The battle of inches is fought on several fronts in "Lincoln," and the supporting cast digs into the material with zeal.  Tommy Lee Jones is very good as Thaddeus Stevens, a hard-line abolitionist who is one of Lincoln's greatest assets in winning this particular battle, and as good as Jones is throughout, it is his final scene in the movie that floored me.  I honestly never thought that the simple reading of an Amendment would move me to tears the way it does in this particular context, and it's because of the human weight of the legislature that the scene so ably expresses.  James Spader is at his seediest, and he appears to be loving it, and everyone savors the Kushner dialogue, much of it drawn direct from historical records, all of it ringing of authenticity.  Michael Stuhlbarg does wonderful work in just a few short scenes, as does Walton Goggins.  There are so many actors who seem completely engaged here, like David Strathairn, Hal Holbrook, Lee Pace, Jared Harris, Tim Blake Nelson, Bruce McGill, and Jackie Earle Haley, and even that's just the tip of it.  Gloria Reubens plays one of Mrs. Lincoln's servants, and she has a great rapport with Sally Field, who makes the enormous mental distress that Mary Todd Lincoln suffered seem both real and bitterly painful.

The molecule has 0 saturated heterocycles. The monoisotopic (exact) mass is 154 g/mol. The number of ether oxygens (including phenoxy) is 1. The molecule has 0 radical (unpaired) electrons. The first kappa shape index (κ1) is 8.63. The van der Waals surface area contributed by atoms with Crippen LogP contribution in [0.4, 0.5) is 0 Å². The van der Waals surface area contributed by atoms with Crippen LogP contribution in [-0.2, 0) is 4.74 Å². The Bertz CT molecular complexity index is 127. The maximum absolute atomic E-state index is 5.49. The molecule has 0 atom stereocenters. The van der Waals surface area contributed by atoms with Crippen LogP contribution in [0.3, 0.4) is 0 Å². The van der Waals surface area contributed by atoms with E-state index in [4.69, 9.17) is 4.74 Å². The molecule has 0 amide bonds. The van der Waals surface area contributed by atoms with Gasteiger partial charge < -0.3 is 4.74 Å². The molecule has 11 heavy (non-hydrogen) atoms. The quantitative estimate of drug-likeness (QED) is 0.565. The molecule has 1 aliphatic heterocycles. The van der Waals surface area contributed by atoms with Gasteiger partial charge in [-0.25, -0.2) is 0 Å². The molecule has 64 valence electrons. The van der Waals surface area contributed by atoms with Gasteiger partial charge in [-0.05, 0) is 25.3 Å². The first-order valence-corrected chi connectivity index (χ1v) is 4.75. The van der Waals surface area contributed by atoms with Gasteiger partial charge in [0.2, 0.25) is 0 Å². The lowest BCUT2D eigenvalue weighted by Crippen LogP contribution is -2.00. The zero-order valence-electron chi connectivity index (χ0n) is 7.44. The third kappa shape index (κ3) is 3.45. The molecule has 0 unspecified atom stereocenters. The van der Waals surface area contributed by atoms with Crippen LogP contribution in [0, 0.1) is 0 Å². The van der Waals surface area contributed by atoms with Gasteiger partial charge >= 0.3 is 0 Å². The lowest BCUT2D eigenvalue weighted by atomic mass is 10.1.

And of course, at the center of it all, there is Daniel Day-Lewis as Lincoln.  He captures one of the things that always intrigues me when I read about Lincoln's life, his funny side.  He is a gifted orator, and he loves to tell a story to make his point at any opportunity.  We even see that drive some people crazy, but it doesn't phase him at all.  He seems to find great amusement in studying the people around him, and he seems to really listen when he's speaking with somebody about their problems or their needs.  He wields his fame carefully, well aware of how easy it would be to use it to mow down others.  He would much rather change someone's mind than outmaneuver them in politics, but he'll do what he has to if it means passing the Amendment.  He is a canny politician with a distaste for politics, an interesting contradiction to play, and Day-Lewis is, as expected, remarkable.  For once, it doesn't feel like someone dressed up in a Lincoln costume.  For once, he seems like a man, like he is human-scale, and it makes his accomplishments seem even more superheroic.